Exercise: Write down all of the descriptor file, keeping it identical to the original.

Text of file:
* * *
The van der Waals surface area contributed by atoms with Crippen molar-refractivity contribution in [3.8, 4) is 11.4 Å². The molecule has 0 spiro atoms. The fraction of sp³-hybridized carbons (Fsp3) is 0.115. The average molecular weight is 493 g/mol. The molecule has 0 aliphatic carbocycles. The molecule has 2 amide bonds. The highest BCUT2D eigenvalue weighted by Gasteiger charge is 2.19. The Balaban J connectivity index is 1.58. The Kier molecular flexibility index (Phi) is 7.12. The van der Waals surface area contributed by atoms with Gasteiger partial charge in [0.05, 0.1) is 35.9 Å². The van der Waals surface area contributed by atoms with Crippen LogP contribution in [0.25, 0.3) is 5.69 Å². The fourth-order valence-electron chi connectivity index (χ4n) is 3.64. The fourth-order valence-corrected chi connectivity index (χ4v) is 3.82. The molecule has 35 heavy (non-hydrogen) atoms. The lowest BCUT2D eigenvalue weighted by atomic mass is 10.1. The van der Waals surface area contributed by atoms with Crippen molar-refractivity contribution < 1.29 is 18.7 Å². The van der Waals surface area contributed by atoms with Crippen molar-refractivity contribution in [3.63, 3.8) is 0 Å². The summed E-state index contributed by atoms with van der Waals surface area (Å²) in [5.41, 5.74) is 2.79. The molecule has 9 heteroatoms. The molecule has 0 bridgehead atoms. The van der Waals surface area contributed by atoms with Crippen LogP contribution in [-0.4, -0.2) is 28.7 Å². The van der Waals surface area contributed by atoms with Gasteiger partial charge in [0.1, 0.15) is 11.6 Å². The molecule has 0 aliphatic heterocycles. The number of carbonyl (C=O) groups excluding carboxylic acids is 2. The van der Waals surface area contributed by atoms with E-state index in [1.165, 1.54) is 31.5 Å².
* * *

The van der Waals surface area contributed by atoms with Crippen molar-refractivity contribution in [3.8, 4) is 11.4 Å². The molecule has 0 spiro atoms. The fraction of sp³-hybridized carbons (Fsp3) is 0.115. The average molecular weight is 493 g/mol. The molecule has 0 aliphatic carbocycles. The molecule has 2 amide bonds. The highest BCUT2D eigenvalue weighted by Gasteiger charge is 2.19. The Balaban J connectivity index is 1.58. The Kier molecular flexibility index (Phi) is 7.12. The van der Waals surface area contributed by atoms with Gasteiger partial charge in [0.05, 0.1) is 35.9 Å². The van der Waals surface area contributed by atoms with Crippen LogP contribution in [0.25, 0.3) is 5.69 Å². The fourth-order valence-electron chi connectivity index (χ4n) is 3.64. The fourth-order valence-corrected chi connectivity index (χ4v) is 3.82. The molecule has 35 heavy (non-hydrogen) atoms. The lowest BCUT2D eigenvalue weighted by atomic mass is 10.1. The van der Waals surface area contributed by atoms with Crippen molar-refractivity contribution < 1.29 is 18.7 Å². The van der Waals surface area contributed by atoms with Crippen molar-refractivity contribution in [3.63, 3.8) is 0 Å². The summed E-state index contributed by atoms with van der Waals surface area (Å²) in [5.41, 5.74) is 2.79. The molecule has 9 heteroatoms. The molecule has 0 bridgehead atoms. The van der Waals surface area contributed by atoms with Crippen LogP contribution in [-0.4, -0.2) is 28.7 Å². The van der Waals surface area contributed by atoms with Gasteiger partial charge in [0.1, 0.15) is 11.6 Å². The molecule has 0 aliphatic heterocycles. The number of carbonyl (C=O) groups excluding carboxylic acids is 2. The van der Waals surface area contributed by atoms with E-state index in [1.165, 1.54) is 31.5 Å².